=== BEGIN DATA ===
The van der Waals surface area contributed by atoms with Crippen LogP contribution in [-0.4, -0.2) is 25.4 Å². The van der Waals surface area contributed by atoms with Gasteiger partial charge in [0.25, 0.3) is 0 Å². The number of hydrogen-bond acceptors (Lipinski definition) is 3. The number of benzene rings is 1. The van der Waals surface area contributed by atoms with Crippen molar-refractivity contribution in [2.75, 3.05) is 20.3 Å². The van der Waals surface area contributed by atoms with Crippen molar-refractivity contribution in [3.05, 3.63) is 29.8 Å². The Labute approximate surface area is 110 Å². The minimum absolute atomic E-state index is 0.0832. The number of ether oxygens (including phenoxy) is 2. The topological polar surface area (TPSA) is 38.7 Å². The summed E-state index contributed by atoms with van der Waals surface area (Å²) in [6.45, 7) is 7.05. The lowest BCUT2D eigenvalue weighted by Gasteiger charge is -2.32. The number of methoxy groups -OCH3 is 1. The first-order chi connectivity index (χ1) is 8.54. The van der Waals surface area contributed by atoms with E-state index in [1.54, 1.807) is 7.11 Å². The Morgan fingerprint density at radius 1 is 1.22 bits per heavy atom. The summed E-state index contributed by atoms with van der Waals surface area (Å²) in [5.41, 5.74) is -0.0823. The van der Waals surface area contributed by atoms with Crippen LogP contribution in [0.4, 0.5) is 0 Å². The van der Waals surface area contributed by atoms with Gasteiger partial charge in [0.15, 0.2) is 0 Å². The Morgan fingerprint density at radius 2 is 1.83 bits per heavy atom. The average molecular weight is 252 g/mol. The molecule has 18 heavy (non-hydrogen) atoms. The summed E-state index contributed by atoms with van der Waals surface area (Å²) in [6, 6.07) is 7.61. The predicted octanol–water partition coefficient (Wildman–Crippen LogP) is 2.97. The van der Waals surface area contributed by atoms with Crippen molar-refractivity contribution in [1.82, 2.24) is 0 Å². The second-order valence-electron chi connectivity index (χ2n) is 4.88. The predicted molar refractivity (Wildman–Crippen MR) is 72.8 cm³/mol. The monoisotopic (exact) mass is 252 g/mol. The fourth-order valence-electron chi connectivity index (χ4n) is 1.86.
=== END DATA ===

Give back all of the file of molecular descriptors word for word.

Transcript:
The van der Waals surface area contributed by atoms with Crippen LogP contribution in [-0.4, -0.2) is 25.4 Å². The van der Waals surface area contributed by atoms with Gasteiger partial charge in [0.25, 0.3) is 0 Å². The number of hydrogen-bond acceptors (Lipinski definition) is 3. The number of benzene rings is 1. The van der Waals surface area contributed by atoms with Crippen molar-refractivity contribution in [2.75, 3.05) is 20.3 Å². The van der Waals surface area contributed by atoms with Crippen molar-refractivity contribution in [3.05, 3.63) is 29.8 Å². The Labute approximate surface area is 110 Å². The minimum absolute atomic E-state index is 0.0832. The number of ether oxygens (including phenoxy) is 2. The topological polar surface area (TPSA) is 38.7 Å². The summed E-state index contributed by atoms with van der Waals surface area (Å²) in [6.45, 7) is 7.05. The lowest BCUT2D eigenvalue weighted by Gasteiger charge is -2.32. The number of methoxy groups -OCH3 is 1. The first-order chi connectivity index (χ1) is 8.54. The van der Waals surface area contributed by atoms with E-state index in [1.54, 1.807) is 7.11 Å². The Morgan fingerprint density at radius 1 is 1.22 bits per heavy atom. The summed E-state index contributed by atoms with van der Waals surface area (Å²) in [5.41, 5.74) is -0.0823. The van der Waals surface area contributed by atoms with Crippen LogP contribution in [0.4, 0.5) is 0 Å². The van der Waals surface area contributed by atoms with Gasteiger partial charge in [0.15, 0.2) is 0 Å². The Morgan fingerprint density at radius 2 is 1.83 bits per heavy atom. The average molecular weight is 252 g/mol. The molecule has 18 heavy (non-hydrogen) atoms. The summed E-state index contributed by atoms with van der Waals surface area (Å²) in [6, 6.07) is 7.61. The predicted octanol–water partition coefficient (Wildman–Crippen LogP) is 2.97. The van der Waals surface area contributed by atoms with Crippen molar-refractivity contribution in [1.82, 2.24) is 0 Å². The second-order valence-electron chi connectivity index (χ2n) is 4.88. The predicted molar refractivity (Wildman–Crippen MR) is 72.8 cm³/mol. The monoisotopic (exact) mass is 252 g/mol. The fourth-order valence-electron chi connectivity index (χ4n) is 1.86.